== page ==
The problems with that 'right' are: Most Ad-Hoc militia groups are a collection of whack-jobs and you do not want them in your neighborhood, and, unless the citizenry has the right to bear F18s and Nuclear Weapons, they will never outgun the likely sources of tyranny, so why does an 18 year old kid need or have the 'right to bear' a Mak10??

They can only use that for one thing - trouble and mayhem.

Tobi M.
Tobi M.6 years ago

I can not understand - and neither know anybody who does - why you americans (sorry for the generalization) are so obsessed with guns. No one who is not a soldier or a cop needs a gun. Exception: hunting, and these are not the guns we are talking about... We are talking about people killing machines - so why does anybody need (semi-) automatic rifles and handguns? To let your children play with them? I can tell you, you would just feel SO much safer if NOBODY would be allowed to own ANY gun than by thinking you need to have one to protect yourself against others...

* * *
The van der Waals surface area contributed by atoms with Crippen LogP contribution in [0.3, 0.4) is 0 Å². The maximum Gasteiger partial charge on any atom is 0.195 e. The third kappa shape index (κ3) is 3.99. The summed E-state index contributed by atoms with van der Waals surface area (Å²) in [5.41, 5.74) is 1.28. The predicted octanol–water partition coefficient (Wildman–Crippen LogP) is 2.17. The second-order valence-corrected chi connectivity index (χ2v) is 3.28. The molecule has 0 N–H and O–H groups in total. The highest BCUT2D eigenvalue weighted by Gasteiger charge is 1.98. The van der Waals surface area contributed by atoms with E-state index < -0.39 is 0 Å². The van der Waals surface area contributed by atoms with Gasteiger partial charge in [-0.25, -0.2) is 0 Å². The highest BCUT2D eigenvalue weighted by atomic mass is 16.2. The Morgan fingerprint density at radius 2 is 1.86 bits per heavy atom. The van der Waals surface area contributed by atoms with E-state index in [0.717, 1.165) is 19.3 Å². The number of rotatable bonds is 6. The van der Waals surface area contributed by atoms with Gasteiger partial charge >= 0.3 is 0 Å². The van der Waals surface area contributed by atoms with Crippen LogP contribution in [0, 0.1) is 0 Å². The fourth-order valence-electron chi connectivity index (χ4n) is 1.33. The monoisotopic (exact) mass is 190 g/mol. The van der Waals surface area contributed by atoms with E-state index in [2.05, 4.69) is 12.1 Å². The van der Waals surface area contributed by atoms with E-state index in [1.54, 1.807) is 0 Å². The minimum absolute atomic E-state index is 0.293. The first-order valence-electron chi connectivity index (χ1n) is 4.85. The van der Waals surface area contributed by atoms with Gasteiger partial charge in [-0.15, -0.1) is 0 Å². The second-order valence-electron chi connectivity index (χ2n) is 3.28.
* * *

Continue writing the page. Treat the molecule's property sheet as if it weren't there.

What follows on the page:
I live in Germany, btw, and we had our issues with children getting their hands on guns recently, too. If you take on a lot of bureaucracy you are allowed to buy guns in special stores here, too - if you have a special locker to keep them. Even that is sometimes not precaucious enough, as we had to see - now they changed the law to be able to control these people who own guns unexpectedly, and they go directly to jail if they don't lock the guns in a special locker.
Still - allthough I am quite techy and can understand the mechanical interest in the functioning of various guns, I think everybody who needs to own one is a pervert.

personal oppinion...